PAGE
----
Oral: Initial: 25 to 50 mg once daily; increase dose gradually in 25 to 50 mg increments at intervals ≥1 week based on response and tolerability, up to a recommended dose of 100 mg/day; a further increase up to 200 mg/day may be necessary in some patients for optimal response (EFNS [May 2006]; Pascual 2007).

Headache, short-lasting unilateral neuralgiform attacks

Headache, short-lasting unilateral neuralgiform attacks (prevention) (alternative agent) (off-label use): Based on limited data:

Oral: Initial: 15 to 25 mg once daily; may increase dose based on response and tolerability in 25 mg increments every 2 weeks up to 100 mg/day in 2 divided doses, and thereafter in 50 mg increments every few weeks up to 400 mg/day (Cohen 2007; Matharu 2019).

Migraine

Migraine (prevention):

Oral: Initial: 25 mg once daily; increase dose in 25 to 50 mg increments at intervals ≥1 week based on response and tolerability up to 100 mg/day. Some patients may require up to 200 mg/day for optimal response; however, adverse effects may increase (Linde 2013).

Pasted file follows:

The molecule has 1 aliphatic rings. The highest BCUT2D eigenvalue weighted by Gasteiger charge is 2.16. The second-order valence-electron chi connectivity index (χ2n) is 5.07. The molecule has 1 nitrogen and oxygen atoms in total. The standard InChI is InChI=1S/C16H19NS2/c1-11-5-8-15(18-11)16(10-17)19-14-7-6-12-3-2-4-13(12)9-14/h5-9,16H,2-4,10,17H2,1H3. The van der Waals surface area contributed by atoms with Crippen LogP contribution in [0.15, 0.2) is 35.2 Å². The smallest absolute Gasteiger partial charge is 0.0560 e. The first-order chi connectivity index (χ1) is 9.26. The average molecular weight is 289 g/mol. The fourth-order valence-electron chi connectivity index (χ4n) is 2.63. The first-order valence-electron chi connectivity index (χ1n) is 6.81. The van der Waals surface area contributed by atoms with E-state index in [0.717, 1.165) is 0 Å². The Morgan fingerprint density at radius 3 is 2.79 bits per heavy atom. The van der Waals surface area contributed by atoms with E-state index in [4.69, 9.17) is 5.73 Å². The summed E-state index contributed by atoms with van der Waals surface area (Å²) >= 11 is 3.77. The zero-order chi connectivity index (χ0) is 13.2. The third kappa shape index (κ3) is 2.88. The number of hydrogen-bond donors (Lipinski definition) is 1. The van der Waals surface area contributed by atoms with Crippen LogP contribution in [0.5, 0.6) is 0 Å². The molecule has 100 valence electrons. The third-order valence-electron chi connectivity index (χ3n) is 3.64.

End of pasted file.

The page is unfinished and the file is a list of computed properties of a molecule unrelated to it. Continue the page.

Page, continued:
Seizures

Seizures:

Note: FDA-approved as monotherapy and adjunctive therapy for focal (partial) onset seizures and primary generalized tonic-clonic seizures, or as adjunctive therapy for Lennox-Gastaut syndrome; may be used off label for other seizure types.

Monotherapy: Oral: Initial: 50 mg/day; increase dose in 50 mg increments at weekly intervals based on response and tolerability up to 200 mg/day; thereafter, may further increase in 100 mg increments at weekly intervals up to 400 mg/day.

Adjunctive therapy: Oral: Initial: 25 to 50 mg/day; increase in 25 to 50 mg increments at weekly intervals based on response and tolerability up to 400 mg/day.

Tremor, essential

Tremor, essential (alternative agent for patients who fail preferred therapies) (off-label use):

Oral: Initial: 25 mg once or twice daily; increase dose gradually in increments of 25 to 50 mg at intervals ≥1 week based on response and tolerability up to 400 mg/day (AAN [Zesiewicz 2011]; Connor 2008; Ondo 2006).

Weight gain, antipsychotic-induced

Weight gain, antipsychotic-induced (alternative agent; adjunct to behavioral and antipsychotic modifications) (off-label use):